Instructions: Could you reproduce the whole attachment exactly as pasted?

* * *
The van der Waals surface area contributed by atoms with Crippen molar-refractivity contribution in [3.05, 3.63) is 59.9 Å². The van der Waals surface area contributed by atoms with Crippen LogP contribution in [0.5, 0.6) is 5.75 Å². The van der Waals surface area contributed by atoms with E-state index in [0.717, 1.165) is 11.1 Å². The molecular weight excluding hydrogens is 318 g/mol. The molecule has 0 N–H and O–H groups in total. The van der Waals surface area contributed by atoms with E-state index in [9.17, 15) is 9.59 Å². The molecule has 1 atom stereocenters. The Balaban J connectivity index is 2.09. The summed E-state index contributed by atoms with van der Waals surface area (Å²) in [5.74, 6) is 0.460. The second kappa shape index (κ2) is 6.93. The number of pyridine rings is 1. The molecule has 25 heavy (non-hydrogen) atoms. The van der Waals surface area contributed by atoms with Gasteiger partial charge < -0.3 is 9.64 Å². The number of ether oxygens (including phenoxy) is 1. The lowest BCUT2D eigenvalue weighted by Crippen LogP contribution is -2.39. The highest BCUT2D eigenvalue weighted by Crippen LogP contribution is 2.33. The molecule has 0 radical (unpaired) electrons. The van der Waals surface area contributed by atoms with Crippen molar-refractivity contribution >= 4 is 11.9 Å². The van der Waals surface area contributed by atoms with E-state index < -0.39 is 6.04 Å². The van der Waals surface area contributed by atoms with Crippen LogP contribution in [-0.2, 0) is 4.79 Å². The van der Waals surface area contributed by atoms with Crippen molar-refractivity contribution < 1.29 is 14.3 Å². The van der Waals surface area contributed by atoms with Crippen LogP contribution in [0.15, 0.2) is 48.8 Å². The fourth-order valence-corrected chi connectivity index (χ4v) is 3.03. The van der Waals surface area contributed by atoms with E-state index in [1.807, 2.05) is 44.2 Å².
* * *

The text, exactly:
The van der Waals surface area contributed by atoms with Crippen molar-refractivity contribution in [3.05, 3.63) is 59.9 Å². The van der Waals surface area contributed by atoms with Crippen LogP contribution in [0.5, 0.6) is 5.75 Å². The van der Waals surface area contributed by atoms with E-state index in [0.717, 1.165) is 11.1 Å². The molecular weight excluding hydrogens is 318 g/mol. The molecule has 0 N–H and O–H groups in total. The van der Waals surface area contributed by atoms with E-state index in [9.17, 15) is 9.59 Å². The molecule has 1 atom stereocenters. The Balaban J connectivity index is 2.09. The summed E-state index contributed by atoms with van der Waals surface area (Å²) in [5.74, 6) is 0.460. The second kappa shape index (κ2) is 6.93. The number of pyridine rings is 1. The molecule has 25 heavy (non-hydrogen) atoms. The van der Waals surface area contributed by atoms with Gasteiger partial charge < -0.3 is 9.64 Å². The number of ether oxygens (including phenoxy) is 1. The lowest BCUT2D eigenvalue weighted by Crippen LogP contribution is -2.39. The highest BCUT2D eigenvalue weighted by Crippen LogP contribution is 2.33. The molecule has 0 radical (unpaired) electrons. The van der Waals surface area contributed by atoms with Crippen molar-refractivity contribution >= 4 is 11.9 Å². The van der Waals surface area contributed by atoms with E-state index < -0.39 is 6.04 Å². The van der Waals surface area contributed by atoms with Crippen LogP contribution in [-0.2, 0) is 4.79 Å². The van der Waals surface area contributed by atoms with Crippen molar-refractivity contribution < 1.29 is 14.3 Å². The van der Waals surface area contributed by atoms with Crippen LogP contribution in [0.15, 0.2) is 48.8 Å². The fourth-order valence-corrected chi connectivity index (χ4v) is 3.03. The van der Waals surface area contributed by atoms with E-state index in [1.807, 2.05) is 44.2 Å².